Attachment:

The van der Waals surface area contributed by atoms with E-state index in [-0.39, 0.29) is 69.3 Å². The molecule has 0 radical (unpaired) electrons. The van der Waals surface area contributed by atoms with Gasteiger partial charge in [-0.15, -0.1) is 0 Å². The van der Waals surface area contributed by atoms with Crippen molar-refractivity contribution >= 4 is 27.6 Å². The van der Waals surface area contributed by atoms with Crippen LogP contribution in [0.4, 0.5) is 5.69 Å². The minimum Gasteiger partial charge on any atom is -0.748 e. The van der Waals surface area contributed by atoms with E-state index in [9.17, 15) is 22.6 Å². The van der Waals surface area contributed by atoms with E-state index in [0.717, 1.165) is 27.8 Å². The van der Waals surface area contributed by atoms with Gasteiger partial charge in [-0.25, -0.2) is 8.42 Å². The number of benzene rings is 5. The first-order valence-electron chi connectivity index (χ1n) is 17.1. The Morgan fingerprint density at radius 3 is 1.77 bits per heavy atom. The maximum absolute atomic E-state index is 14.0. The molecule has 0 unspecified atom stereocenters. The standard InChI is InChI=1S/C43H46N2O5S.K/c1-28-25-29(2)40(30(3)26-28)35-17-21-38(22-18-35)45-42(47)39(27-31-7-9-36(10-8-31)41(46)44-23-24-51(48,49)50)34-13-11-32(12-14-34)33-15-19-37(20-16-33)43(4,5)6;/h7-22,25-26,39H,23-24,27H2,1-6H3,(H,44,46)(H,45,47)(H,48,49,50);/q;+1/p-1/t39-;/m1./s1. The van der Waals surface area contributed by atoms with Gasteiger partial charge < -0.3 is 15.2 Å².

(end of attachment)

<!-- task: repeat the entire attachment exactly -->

The van der Waals surface area contributed by atoms with E-state index in [-0.39, 0.29) is 69.3 Å². The molecule has 0 radical (unpaired) electrons. The van der Waals surface area contributed by atoms with Gasteiger partial charge in [-0.15, -0.1) is 0 Å². The van der Waals surface area contributed by atoms with Crippen molar-refractivity contribution >= 4 is 27.6 Å². The van der Waals surface area contributed by atoms with Crippen LogP contribution in [0.4, 0.5) is 5.69 Å². The minimum Gasteiger partial charge on any atom is -0.748 e. The van der Waals surface area contributed by atoms with E-state index in [9.17, 15) is 22.6 Å². The van der Waals surface area contributed by atoms with E-state index in [0.717, 1.165) is 27.8 Å². The van der Waals surface area contributed by atoms with Gasteiger partial charge in [-0.25, -0.2) is 8.42 Å². The number of benzene rings is 5. The first-order valence-electron chi connectivity index (χ1n) is 17.1. The Morgan fingerprint density at radius 3 is 1.77 bits per heavy atom. The maximum absolute atomic E-state index is 14.0. The molecule has 0 unspecified atom stereocenters. The standard InChI is InChI=1S/C43H46N2O5S.K/c1-28-25-29(2)40(30(3)26-28)35-17-21-38(22-18-35)45-42(47)39(27-31-7-9-36(10-8-31)41(46)44-23-24-51(48,49)50)34-13-11-32(12-14-34)33-15-19-37(20-16-33)43(4,5)6;/h7-22,25-26,39H,23-24,27H2,1-6H3,(H,44,46)(H,45,47)(H,48,49,50);/q;+1/p-1/t39-;/m1./s1. The van der Waals surface area contributed by atoms with Gasteiger partial charge < -0.3 is 15.2 Å².